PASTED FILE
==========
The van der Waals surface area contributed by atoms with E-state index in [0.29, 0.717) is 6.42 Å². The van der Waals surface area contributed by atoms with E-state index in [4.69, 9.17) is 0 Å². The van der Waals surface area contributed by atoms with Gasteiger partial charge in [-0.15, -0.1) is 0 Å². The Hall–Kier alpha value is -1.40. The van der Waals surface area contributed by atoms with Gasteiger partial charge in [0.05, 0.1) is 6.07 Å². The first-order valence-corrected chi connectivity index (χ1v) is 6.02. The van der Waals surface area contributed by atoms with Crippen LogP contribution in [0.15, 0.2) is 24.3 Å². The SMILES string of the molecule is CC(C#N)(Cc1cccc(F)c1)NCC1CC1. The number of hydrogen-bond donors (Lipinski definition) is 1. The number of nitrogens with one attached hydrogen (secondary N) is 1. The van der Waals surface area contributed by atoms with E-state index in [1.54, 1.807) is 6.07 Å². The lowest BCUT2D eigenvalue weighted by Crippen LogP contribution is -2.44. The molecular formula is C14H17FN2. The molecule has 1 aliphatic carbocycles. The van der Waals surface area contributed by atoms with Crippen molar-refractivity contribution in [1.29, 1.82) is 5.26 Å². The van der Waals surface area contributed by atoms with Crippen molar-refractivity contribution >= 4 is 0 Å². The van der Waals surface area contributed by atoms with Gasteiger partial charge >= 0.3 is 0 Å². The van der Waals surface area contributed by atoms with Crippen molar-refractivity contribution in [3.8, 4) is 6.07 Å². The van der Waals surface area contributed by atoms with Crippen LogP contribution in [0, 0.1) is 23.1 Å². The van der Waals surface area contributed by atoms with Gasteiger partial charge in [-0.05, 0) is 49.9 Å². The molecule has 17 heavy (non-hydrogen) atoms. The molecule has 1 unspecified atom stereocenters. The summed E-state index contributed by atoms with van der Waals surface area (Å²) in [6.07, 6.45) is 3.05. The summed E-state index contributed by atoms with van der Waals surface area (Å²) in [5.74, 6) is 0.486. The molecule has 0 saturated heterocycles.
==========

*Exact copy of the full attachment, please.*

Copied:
The van der Waals surface area contributed by atoms with E-state index in [0.29, 0.717) is 6.42 Å². The van der Waals surface area contributed by atoms with E-state index in [4.69, 9.17) is 0 Å². The van der Waals surface area contributed by atoms with Gasteiger partial charge in [-0.15, -0.1) is 0 Å². The Hall–Kier alpha value is -1.40. The van der Waals surface area contributed by atoms with Gasteiger partial charge in [0.05, 0.1) is 6.07 Å². The first-order valence-corrected chi connectivity index (χ1v) is 6.02. The van der Waals surface area contributed by atoms with Crippen LogP contribution in [0.15, 0.2) is 24.3 Å². The SMILES string of the molecule is CC(C#N)(Cc1cccc(F)c1)NCC1CC1. The number of hydrogen-bond donors (Lipinski definition) is 1. The number of nitrogens with one attached hydrogen (secondary N) is 1. The van der Waals surface area contributed by atoms with E-state index in [1.54, 1.807) is 6.07 Å². The lowest BCUT2D eigenvalue weighted by Crippen LogP contribution is -2.44. The molecular formula is C14H17FN2. The molecule has 1 aliphatic carbocycles. The van der Waals surface area contributed by atoms with Crippen molar-refractivity contribution in [1.29, 1.82) is 5.26 Å². The van der Waals surface area contributed by atoms with Crippen molar-refractivity contribution >= 4 is 0 Å². The van der Waals surface area contributed by atoms with Gasteiger partial charge >= 0.3 is 0 Å². The van der Waals surface area contributed by atoms with Crippen molar-refractivity contribution in [3.8, 4) is 6.07 Å². The van der Waals surface area contributed by atoms with Crippen LogP contribution in [0, 0.1) is 23.1 Å². The van der Waals surface area contributed by atoms with Gasteiger partial charge in [-0.05, 0) is 49.9 Å². The molecule has 17 heavy (non-hydrogen) atoms. The molecule has 1 unspecified atom stereocenters. The summed E-state index contributed by atoms with van der Waals surface area (Å²) in [6.07, 6.45) is 3.05. The summed E-state index contributed by atoms with van der Waals surface area (Å²) in [5.74, 6) is 0.486. The molecule has 0 saturated heterocycles.